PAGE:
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At-A-Glance Film Reviews

Captive Girl (1950)



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What starts like a promising entry in the Jungle Jim series (well, relatively speaking, anyway) with an interesting little mystery quickly degenerates into a total mess. The vast majority of the movie consists of everybody creeping around the jungle on the trail of everybody else. There aren't even as many gratuitous wrestling matches with wild animals as usual to break up the monotony.

The "plot," such as it is, involves a mysterious jungle girl, sort of a female Tarzan, at deadly odds with the witch doctor of a local tribe. We don't know why they want to kill each other, but we know whose side to take. Witch doctors are pretty much always evil in these sorts of movies. But his motives, as eventually explained by the movie, are senseless. He wants to kill the girl, apparently, because she saw him kill her parents. Were she to return to the district commissioner and testify, the witch doctor could "hang." I've seen a lot of jungle movies, but that's a new one on me. I've never seen the members of remote, primitive jungle tribes concerned about outsider law, nor vice versa either. Oh, and why did the witch doctor kill the parents? As religious sacrifices, of course. This particular faction of natives practice human sacrifice regularly, making the special case of this girl and her parents even stranger.

As terrible as this movie is, there are two things to laugh at here. One, there are two separate shots of a chimpanzee hauling a dog around, once by the neck and once by a rear leg, that are just too funny. Two, the dialogue is wonderfully atrocious. Consider a scene where a man is diving for sunken treasure, and his buddies are supposed to haul him out by a rope when he yanks on it. He does, and the guys start hauling away. But the rope is caught on something. What do the boys do? One says, "Hey! Somethin's gone wrong. Let's get out of here!" and they book it into the jungle, leaving the diver to fend for himself.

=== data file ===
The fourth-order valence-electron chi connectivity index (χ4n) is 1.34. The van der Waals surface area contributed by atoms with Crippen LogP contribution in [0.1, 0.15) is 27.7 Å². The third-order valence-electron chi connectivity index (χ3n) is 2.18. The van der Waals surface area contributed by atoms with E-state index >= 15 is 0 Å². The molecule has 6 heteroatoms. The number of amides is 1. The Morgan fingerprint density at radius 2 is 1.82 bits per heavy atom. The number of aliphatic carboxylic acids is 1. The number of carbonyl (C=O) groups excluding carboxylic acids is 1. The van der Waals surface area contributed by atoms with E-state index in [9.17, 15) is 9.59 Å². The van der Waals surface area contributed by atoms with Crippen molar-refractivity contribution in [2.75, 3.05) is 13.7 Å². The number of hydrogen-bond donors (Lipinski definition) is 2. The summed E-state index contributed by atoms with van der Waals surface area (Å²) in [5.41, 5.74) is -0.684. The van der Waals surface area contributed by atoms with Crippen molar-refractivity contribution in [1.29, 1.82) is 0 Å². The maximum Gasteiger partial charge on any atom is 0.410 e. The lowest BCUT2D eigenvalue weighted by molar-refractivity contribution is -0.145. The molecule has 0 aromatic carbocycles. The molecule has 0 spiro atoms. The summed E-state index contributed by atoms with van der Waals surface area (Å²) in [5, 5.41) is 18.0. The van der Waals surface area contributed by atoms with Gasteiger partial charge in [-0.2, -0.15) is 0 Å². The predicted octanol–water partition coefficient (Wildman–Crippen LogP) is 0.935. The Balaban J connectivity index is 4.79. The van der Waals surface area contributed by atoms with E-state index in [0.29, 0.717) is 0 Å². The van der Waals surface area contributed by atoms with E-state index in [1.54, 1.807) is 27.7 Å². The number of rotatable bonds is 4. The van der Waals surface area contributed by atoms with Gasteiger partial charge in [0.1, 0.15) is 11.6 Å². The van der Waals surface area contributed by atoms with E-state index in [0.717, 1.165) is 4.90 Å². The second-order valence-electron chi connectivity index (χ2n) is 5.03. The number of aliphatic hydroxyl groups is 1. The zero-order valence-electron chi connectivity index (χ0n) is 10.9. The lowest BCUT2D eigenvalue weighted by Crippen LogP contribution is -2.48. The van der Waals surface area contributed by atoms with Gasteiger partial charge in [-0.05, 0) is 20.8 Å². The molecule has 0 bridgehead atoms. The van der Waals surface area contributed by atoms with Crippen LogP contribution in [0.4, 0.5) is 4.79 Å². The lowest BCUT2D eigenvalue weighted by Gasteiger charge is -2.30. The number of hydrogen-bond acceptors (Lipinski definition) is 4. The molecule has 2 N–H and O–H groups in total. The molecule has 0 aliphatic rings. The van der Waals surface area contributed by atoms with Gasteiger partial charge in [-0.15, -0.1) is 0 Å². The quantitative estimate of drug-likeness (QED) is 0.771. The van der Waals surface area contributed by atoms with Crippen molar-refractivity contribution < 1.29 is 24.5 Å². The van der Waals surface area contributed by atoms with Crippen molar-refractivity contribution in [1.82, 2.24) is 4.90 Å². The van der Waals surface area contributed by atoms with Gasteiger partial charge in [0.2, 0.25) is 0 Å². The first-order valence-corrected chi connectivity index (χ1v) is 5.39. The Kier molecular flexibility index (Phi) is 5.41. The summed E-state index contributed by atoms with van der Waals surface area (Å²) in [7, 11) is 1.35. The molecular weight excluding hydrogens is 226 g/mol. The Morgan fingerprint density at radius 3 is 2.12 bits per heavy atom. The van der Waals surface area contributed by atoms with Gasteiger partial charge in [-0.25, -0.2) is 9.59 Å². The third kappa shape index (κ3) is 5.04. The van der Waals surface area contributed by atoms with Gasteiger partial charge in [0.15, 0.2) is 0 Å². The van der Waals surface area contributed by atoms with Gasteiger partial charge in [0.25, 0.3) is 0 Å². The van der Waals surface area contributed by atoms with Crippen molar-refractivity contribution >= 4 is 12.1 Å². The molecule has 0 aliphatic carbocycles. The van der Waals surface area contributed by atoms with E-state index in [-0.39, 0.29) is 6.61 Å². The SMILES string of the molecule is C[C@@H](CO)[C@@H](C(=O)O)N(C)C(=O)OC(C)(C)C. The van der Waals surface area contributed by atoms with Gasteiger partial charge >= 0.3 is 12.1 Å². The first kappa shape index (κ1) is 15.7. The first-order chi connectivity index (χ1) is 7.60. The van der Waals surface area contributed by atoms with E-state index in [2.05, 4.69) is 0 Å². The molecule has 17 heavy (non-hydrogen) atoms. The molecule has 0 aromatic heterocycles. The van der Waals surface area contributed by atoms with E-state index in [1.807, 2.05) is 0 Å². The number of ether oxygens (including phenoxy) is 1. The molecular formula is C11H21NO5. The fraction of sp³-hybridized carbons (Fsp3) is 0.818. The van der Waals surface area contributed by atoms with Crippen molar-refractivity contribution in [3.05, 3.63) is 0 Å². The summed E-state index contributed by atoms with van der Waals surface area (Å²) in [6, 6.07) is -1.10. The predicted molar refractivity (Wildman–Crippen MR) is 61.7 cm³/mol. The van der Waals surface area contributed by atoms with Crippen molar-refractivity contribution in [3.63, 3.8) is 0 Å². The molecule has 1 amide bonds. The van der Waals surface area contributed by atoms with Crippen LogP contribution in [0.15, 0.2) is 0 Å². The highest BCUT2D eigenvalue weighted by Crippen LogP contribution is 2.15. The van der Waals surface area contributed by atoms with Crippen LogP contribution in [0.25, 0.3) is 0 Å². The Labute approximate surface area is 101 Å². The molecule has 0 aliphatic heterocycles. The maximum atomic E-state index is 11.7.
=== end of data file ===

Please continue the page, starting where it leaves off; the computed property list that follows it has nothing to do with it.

Another line is just inexplicable. Jungle Jim returns from creeping around the jungle after somebody and sees the chimp and the dog (both are series regulars) hugging. He says, "Aw c'mon, Skipper. Break up the romance. We gotta travel light."

And still other moments blatantly betray the lack of thought that went into this production. For example, there is a scene where the jungle girl is creeping through the jungle, and she covers her tracks by breaking off a tree branch, swiping it over five feet of the path, and continuing on. Jungle Jim, just behind, loses the trail but spies the branch. "Just broken off," he says. "She knows all the tricks." Then he continues after her, undeterred.

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